If you accidentally overlook the front-facing bolt . . . unfortunately, with enough pressure, the anchor slot of the “plastic” reservoir will deform or break and the reservoir will then detach (rapidly) from the frame, but that is obviously not what you want.

Final Thoughts I think you can leave the tire on and leave the headlight installed and still get the reservoir in and out. I just know that removing the tire and headlamp make this an easy repair on the GEN 3. Hope this helps; good luck.
 

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Discussion Starter #7
My vehicle: 1996 Toyota Camry LE, 4 door sedan, auto, 5S-FE, non-ABS brakes. Comments in this post apply to GEN 3, and not GEN 4 as described by original author of this thread.

Reason for Post: Additional, hopefully helpful, comments on how to install new windshield wiper reservoir for GEN 3. Haynes manual does not describe removal/installation of windshield fluid reservoir and I could not find a reference in online Toyota manual either (although it may be there someplace).

Removal-Installation of Reservoir: There are three reservoir mounting bolts. Two bolts in fender cavity are easy to access. I’m not going to describe how to access these bolts in detail other than to say this: Remove passenger side tire (car on stand). Remove outer, bottom splash shield, and unbolt only front part of wheel well splash shield to bend back enough to gain access to reservoir. Two bolts that secure flanges on the reservoir are then easily accessible in the fender cavity. (You’ll likely figure all this out without much trouble.) The third front-facing mounting bolt is the more challenging one to access.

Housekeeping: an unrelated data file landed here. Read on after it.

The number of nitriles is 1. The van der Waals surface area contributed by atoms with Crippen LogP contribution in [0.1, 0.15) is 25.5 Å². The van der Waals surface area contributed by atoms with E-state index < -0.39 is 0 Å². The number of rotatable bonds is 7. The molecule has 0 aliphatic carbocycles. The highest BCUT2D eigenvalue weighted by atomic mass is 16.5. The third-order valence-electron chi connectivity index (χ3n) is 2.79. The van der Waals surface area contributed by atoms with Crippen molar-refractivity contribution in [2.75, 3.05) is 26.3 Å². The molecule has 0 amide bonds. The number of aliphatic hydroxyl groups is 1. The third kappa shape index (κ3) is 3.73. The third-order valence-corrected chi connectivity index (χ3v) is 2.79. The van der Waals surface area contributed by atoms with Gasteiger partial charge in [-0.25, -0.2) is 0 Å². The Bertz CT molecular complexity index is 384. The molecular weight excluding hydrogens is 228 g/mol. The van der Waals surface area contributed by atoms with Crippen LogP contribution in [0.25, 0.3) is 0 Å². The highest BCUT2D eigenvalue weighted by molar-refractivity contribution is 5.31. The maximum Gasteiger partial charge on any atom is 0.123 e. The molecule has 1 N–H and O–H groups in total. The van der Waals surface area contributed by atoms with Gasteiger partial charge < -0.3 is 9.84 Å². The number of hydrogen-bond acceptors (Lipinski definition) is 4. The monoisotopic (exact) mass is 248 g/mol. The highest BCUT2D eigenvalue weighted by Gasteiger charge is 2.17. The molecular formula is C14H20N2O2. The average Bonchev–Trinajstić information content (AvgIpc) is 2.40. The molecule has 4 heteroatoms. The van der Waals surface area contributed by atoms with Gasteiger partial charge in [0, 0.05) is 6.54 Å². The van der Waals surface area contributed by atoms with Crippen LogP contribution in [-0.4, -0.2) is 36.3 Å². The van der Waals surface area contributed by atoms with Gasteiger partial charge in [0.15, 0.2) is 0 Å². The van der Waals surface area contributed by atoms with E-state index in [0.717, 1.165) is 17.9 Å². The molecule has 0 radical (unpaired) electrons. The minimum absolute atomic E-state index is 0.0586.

GEN 3 has a third bolt that is located on the front-facing side of reservoir. Reservoir body has a slot that the special (non-standard) bolt head slides into. Bolt head inserted into this slot is what anchors the bolt to reservoir. The bolt thread pokes through a hole in car frame. The nut screws down onto the metal frame and pulls (clamps) the reservoir against the backside of frame member. (You can see this nut from the interior of the engine bay, but not from the fender cavity.)

Okay, now how to easily access this bolt/nut.

Remove fender grill, and then the turn signal lamp and headlamp on passenger side of car. Removing these components is a quick five to seven minute process and worth your time because it provides easy (adequate) access to front mounting bolt of reservoir. ¼ inch ratchet and 10MM socket work well in this limited space. (Deep off-set 10MM box end wrench will also work.)

Basically, you have to pry (apply pressure) on the reservoir to force it backwards to get the front bolt in or out of frame hole. With headlamp removed, it’s not hard to guide this bolt with your hand. (The reservoir unfortunately does not simply slide in and out effortlessly due to design and operation of this mount. It’s a snug fit and knowing how the mounting bolts attach/detach is helpful.)

When removing reservoir remove flange bolts first, and then front-facing bolt. When installing reservoir, install front-facing bolt first followed by flange bolts.

If you accidentally overlook the front-facing bolt . . . unfortunately, with enough pressure, the anchor slot of the “plastic” reservoir will deform or break and the reservoir will then detach (rapidly) from the frame, but that is obviously not what you want.

Final Thoughts I think you can leave the tire on and leave the headlight installed and still get the reservoir in and out. I just know that removing the tire and headlamp make this an easy repair on the GEN 3. Hope this helps; good luck.
My friends 95 water res is either leaking or pump is dead...maybe I could take it out and see what it is up.

Thanks for that additional info for the Gen3!
 

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Man o day! That is <i> almost</i> unbelievable. I do like low cost fixes though, albeit you put plenty of effort into it. I hope you are well rewarded!